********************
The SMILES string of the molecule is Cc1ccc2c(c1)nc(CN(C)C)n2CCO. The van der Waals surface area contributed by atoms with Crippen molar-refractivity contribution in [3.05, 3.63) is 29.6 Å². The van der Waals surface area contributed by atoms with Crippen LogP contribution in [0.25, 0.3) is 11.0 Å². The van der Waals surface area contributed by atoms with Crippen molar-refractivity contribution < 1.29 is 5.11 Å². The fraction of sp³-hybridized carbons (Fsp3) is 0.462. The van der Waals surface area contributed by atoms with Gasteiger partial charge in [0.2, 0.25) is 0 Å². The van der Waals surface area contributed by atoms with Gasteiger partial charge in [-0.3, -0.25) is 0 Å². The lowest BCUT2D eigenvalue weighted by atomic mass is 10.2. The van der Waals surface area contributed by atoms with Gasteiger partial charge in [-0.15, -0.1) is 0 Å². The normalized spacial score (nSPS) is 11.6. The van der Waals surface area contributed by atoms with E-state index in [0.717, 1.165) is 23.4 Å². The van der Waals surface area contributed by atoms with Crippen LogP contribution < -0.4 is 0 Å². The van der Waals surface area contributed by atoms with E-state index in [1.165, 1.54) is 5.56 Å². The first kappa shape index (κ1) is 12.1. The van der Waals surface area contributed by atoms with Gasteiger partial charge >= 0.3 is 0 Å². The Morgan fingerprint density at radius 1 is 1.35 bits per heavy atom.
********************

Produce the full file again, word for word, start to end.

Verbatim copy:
The SMILES string of the molecule is Cc1ccc2c(c1)nc(CN(C)C)n2CCO. The van der Waals surface area contributed by atoms with Crippen molar-refractivity contribution in [3.05, 3.63) is 29.6 Å². The van der Waals surface area contributed by atoms with Crippen LogP contribution in [0.25, 0.3) is 11.0 Å². The van der Waals surface area contributed by atoms with Crippen molar-refractivity contribution < 1.29 is 5.11 Å². The fraction of sp³-hybridized carbons (Fsp3) is 0.462. The van der Waals surface area contributed by atoms with Gasteiger partial charge in [0.2, 0.25) is 0 Å². The van der Waals surface area contributed by atoms with Gasteiger partial charge in [-0.3, -0.25) is 0 Å². The lowest BCUT2D eigenvalue weighted by atomic mass is 10.2. The van der Waals surface area contributed by atoms with Gasteiger partial charge in [-0.15, -0.1) is 0 Å². The normalized spacial score (nSPS) is 11.6. The van der Waals surface area contributed by atoms with E-state index in [0.717, 1.165) is 23.4 Å². The van der Waals surface area contributed by atoms with Crippen LogP contribution < -0.4 is 0 Å². The van der Waals surface area contributed by atoms with E-state index in [1.165, 1.54) is 5.56 Å². The first kappa shape index (κ1) is 12.1. The van der Waals surface area contributed by atoms with Gasteiger partial charge >= 0.3 is 0 Å². The Morgan fingerprint density at radius 1 is 1.35 bits per heavy atom.